HARRISBURG — Gov. Tom Corbett has chosen state appeals court Judge Correale Stevens to fill a vacancy on the state Supreme Court.
Stevens of Sugarloaf Township has served as president judge of the state Superior Court since 2011 and has been a member of that court since 1998.
“I thank Governor Tom Corbett for nominating me to the Pennsylvania Supreme Court. It would become an exciting opportunity for me to continue my judicial career in that capacity, if confirmed by the Pennsylvania Senate,” Stevens said in a prepared statement.
In addition to Stevens’ nomination, Corbett also announced that he would nominate three others to be commissioners of state agencies, including former U.S. Congressman Tim Holden to the Liquor Control Board, Sean Logan to the Turnpike Commission and Gladys M. Brown to the Public Utility Commission.
“These four individuals reflect the qualities and qualifications that transcend political labels and uniquely suit each one for the positions of public trust for which they have been selected,” Corbett said in a press release.
Corbett will submit the nominations to the state Senate today.
A familiar face in state politics and government, Stevens, 66, has had a long and distinguished career in public service.
A Hazle Township native, Stevens graduated from Penn State and from Dickinson School of Law, engaged in private law practice and served as solicitor for the city of Hazleton and for the Hazleton City Authority before his election to the state House of Representatives in 1980. He was re-elected to three more consecutive terms.
After serving four years as Luzerne County district attorney, Stevens won both parties’ nominations to the county Court of Common Pleas in 1991. He was elected to the state Superior Court in 1997 and won a retention vote by a nearly 2-to-1 margin in 2007.
Stevens said in a phone interview that he would continue in his duties as president judge until he hears otherwise from the Senate, but he planned to call Sen. Stewart Greenleaf, chairman of the Senate Judiciary Committee, today to ask when the next committee meeting was scheduled because he wants to address the committee.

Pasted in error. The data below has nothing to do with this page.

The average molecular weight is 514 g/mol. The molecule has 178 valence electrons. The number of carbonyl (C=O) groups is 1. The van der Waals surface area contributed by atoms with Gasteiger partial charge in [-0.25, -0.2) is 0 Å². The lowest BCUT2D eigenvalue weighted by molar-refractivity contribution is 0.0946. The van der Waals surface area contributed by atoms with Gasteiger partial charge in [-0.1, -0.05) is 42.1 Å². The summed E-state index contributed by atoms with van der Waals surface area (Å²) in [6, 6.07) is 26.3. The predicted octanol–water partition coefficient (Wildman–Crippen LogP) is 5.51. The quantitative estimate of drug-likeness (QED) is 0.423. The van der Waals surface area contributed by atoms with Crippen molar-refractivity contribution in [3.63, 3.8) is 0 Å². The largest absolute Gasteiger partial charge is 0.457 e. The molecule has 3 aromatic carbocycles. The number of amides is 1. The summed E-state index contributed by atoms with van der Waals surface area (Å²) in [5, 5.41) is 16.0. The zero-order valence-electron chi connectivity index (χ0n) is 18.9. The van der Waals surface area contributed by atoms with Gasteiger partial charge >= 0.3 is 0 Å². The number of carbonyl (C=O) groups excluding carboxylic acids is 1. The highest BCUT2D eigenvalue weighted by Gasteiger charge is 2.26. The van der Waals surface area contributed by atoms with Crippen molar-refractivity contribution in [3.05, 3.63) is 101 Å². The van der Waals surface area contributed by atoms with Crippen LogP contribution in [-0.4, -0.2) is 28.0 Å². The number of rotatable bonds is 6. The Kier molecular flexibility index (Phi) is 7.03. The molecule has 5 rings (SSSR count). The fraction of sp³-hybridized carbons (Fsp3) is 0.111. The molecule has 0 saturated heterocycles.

As a former House member, Stevens said he understands, appreciates and has “great respect” for the legislative process, and he declined to discuss the issues he wants to present to the committee until the public hearing.
A majority vote by the committee is needed to send Stevens’ nomination to the Senate floor for a vote. He needs approval of two-thirds of the Senate to take a seat on the bench.
Corbett’s decision comes more than a month after the opening was created due to the resignation of Joan Orie Melvin. Melvin was convicted in February of charges related to using public employees to help conduct her political campaigns. She has maintained her innocence and is pursuing appeals.
Melvin and Stevens are both Republicans, so, if he is confirmed, the court will return to a four-to-three Republican majority. A sign that he is likely to be confirmed by the Senate is that his name was included in April on a list of acceptable nominees released publicly by Sen. Daylin Leach, the Democratic minority chairman of the Senate Judiciary Committee.
The term Stevens would fill expires Jan. 1, 2016. He said it’s “hard to say” whether he would seek election to the seat. “I may have the option of coming back to the Superior Court as a senior judge,” he said. “But that’s far off right now. I have a lot of duties to clean up on Superior Court if the Senate confirms me. I haven’t really thought beyond that.”
Stevens said staying current with cases, reaching out with community court sessions and continuing legal seminars to assist lawyers — as well as making judges’ decisions available to the public via the Internet — have been priorities for him as president judge.
His “outstanding, hard-working colleagues” on the Superior Court make it much easier for him to meet his responsibilities as president judge, he said. And, should he be confirmed to the Supreme Court, he expects the transition would go well, given that he has served on the Superior Court with four of the six current Supreme Court Justices and considers all six “personal friends.”
As president judge, Stevens has held court sessions in Pennsylvania communities and on law school and high school campuses. He has encouraged public understanding of the judicial system and established a public information link on the Superior Court website.
Stevens teaches criminal justice and American government at Penn State-Hazleton and regularly participates in continuing legal education programs for the state and local bar associations as well as for community groups. Recently he has participated in a legal education series on the Pennsylvania Cable Network.